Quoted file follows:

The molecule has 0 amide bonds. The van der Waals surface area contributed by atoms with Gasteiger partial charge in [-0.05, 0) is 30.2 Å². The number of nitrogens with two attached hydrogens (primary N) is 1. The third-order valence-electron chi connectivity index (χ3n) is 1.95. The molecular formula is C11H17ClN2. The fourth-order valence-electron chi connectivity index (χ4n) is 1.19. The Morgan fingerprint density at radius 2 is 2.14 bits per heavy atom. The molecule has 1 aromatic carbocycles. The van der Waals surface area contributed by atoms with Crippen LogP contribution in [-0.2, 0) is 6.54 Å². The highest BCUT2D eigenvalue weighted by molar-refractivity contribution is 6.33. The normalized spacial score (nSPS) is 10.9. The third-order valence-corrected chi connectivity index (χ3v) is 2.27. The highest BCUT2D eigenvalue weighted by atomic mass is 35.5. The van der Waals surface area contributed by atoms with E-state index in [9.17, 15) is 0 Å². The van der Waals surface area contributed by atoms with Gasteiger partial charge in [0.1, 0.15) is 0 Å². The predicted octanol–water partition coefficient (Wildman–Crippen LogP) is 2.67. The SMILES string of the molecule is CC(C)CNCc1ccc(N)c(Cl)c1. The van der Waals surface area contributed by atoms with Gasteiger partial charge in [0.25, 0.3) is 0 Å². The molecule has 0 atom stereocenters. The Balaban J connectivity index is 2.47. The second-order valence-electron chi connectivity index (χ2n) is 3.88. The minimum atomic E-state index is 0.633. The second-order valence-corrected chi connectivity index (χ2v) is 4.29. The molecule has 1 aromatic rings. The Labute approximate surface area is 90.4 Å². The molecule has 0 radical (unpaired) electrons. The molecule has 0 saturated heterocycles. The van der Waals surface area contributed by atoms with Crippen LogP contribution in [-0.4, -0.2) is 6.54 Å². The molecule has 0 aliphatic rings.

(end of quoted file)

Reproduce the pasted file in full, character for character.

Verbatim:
The molecule has 0 amide bonds. The van der Waals surface area contributed by atoms with Gasteiger partial charge in [-0.05, 0) is 30.2 Å². The number of nitrogens with two attached hydrogens (primary N) is 1. The third-order valence-electron chi connectivity index (χ3n) is 1.95. The molecular formula is C11H17ClN2. The fourth-order valence-electron chi connectivity index (χ4n) is 1.19. The Morgan fingerprint density at radius 2 is 2.14 bits per heavy atom. The molecule has 1 aromatic carbocycles. The van der Waals surface area contributed by atoms with Crippen LogP contribution in [-0.2, 0) is 6.54 Å². The highest BCUT2D eigenvalue weighted by molar-refractivity contribution is 6.33. The normalized spacial score (nSPS) is 10.9. The third-order valence-corrected chi connectivity index (χ3v) is 2.27. The highest BCUT2D eigenvalue weighted by atomic mass is 35.5. The van der Waals surface area contributed by atoms with E-state index in [9.17, 15) is 0 Å². The van der Waals surface area contributed by atoms with Gasteiger partial charge in [0.1, 0.15) is 0 Å². The predicted octanol–water partition coefficient (Wildman–Crippen LogP) is 2.67. The SMILES string of the molecule is CC(C)CNCc1ccc(N)c(Cl)c1. The van der Waals surface area contributed by atoms with Gasteiger partial charge in [0.25, 0.3) is 0 Å². The molecule has 0 atom stereocenters. The Balaban J connectivity index is 2.47. The second-order valence-electron chi connectivity index (χ2n) is 3.88. The minimum atomic E-state index is 0.633. The second-order valence-corrected chi connectivity index (χ2v) is 4.29. The molecule has 1 aromatic rings. The Labute approximate surface area is 90.4 Å². The molecule has 0 radical (unpaired) electrons. The molecule has 0 saturated heterocycles. The van der Waals surface area contributed by atoms with Crippen LogP contribution in [-0.4, -0.2) is 6.54 Å². The molecule has 0 aliphatic rings.